Don’t Give Energy Efficiency The Cold Shoulder

July 20 2017

Kershaw Contracting Services discuss the importance of adequate insulation and its impact on the environment.

Over the past few years there has been a widespread focus on the use of adequate insulation and the positive impact it can have on the environment.  Much of this has originated from the Climate Change Act (2008)[1], and the government’s commitment to tackle climate change and reduce CO2 emissions.

Stephen Summerfield, MD for Kershaw Contracting Services said “Having the correct insulation is one of the most effective ways of reducing energy consumption, it can serve to help cool a building in the summer and keep it warm in the winter”, he continues, “it just makes sense, the energy savings and positive environmental impact go hand-in-hand with good economic practice.”  

What do you need to consider?

When it comes to insulation it is worth taking a look at whole life cost, as opposed to the initial outlay of installing the insulation.  It has been widely recorded that a building with sufficient insulation can reduce the energy costs by anything between 20 - 40%[2] compared to one with inadequate insulation. With the predicted 35% increase in energy demand by 2040[3], it is likely that energy prices will continue to increase over the next few years – so installing the right type of insulation now, could represent big savings in the future.  Not only that, but with a reduction in energy consumption and therefore CO2 emissions, the carbon footprint of the building will be reduced, helping organisations meet their social responsibility targets.

What type of insulation do I need?

There are several types of insulation available, and not all of them are suitable for all buildings, here we look at some of the common insulation types and explain a little about them.

Loft/Roof Insulation

Depending on the type of building you have will impact how best to insulate your roof space. If there is an easily accessible loft space, with regular joists, then it is possible to use rolls of mineral fibre insulation.  Depending on whether this space needs to be accessed or not, there may be a requirement to raise the floor in order to ensure enough space for the insulation beneath.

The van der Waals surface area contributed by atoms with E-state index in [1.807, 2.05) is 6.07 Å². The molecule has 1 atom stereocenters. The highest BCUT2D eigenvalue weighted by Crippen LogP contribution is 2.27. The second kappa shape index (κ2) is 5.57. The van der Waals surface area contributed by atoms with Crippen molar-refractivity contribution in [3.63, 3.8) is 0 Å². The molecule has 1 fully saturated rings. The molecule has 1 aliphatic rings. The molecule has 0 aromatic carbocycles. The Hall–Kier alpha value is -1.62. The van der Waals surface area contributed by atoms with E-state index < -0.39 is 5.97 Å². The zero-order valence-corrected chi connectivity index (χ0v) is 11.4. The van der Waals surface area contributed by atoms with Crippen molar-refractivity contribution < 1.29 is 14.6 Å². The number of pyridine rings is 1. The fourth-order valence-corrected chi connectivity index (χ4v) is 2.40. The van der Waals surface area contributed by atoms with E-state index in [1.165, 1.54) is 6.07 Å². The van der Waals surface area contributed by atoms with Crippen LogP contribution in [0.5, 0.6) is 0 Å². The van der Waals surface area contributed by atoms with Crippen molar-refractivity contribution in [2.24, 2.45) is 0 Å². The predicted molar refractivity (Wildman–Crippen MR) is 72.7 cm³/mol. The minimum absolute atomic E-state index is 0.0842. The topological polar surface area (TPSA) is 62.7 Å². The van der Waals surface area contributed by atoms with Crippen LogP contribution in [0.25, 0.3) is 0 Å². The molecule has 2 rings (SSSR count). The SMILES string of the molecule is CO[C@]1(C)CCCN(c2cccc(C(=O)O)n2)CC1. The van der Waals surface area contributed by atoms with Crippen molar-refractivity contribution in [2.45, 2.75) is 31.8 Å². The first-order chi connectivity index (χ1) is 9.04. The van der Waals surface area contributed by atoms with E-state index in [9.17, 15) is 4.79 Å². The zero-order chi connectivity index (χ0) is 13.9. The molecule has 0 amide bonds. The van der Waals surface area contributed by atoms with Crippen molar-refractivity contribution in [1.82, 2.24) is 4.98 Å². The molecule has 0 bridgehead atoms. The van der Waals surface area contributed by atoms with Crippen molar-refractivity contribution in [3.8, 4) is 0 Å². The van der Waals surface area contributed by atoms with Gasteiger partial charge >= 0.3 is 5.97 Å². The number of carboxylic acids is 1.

Inaccessible Loft Spaces.

For hard to access loft spaces a method of blowing the insulation in is available. Specialist equipment is used to blow loose, fire retardant insulation into the space.   

Polyurethane Insulation

Sprayed and injected polyurethane foam systems provide very high insulation standards, sealing gaps and moulding to any contours. It can also provide significant structural strength and create their own vapour control layer. It can be used on the underside of aluminium, tiled, slate, steel and asbestos roofs as an alternative to re-roofing.  Other applications include the use in loft spaces to prevent condensation, create warmth, and reduce the risk of pipes and tanks freezing or being sprayed into wall cavities for stabilisation and restoration of structural integrity.

Cavity Wall insulation

If there is an adequate gap between the inner and the outer wall a method of blowing insulation through holes in the wall can be used. The insulation is water repellent and vapour permeable, allowing the construction to breathe. It reduces the risk of condensation, is non-combustible and there is no wastage.

In order to ensure your building is as energy efficient as possible, it is also important to make sure that windows and doors are correctly fitted and ideally double or triple glazed to avoid heat loss throughout the winter months.

If you would like more information on the types of insulation available, either for new build or retrofit purposes visit our insulation pages

 

[1] http://www.legislation.gov.uk/ukpga/2008/27/contents

[2] http://www.energysavingtrust.org.uk/about-us/our-calculations

[3] http://corporate.exxonmobil.com/en/energy/energy-outlook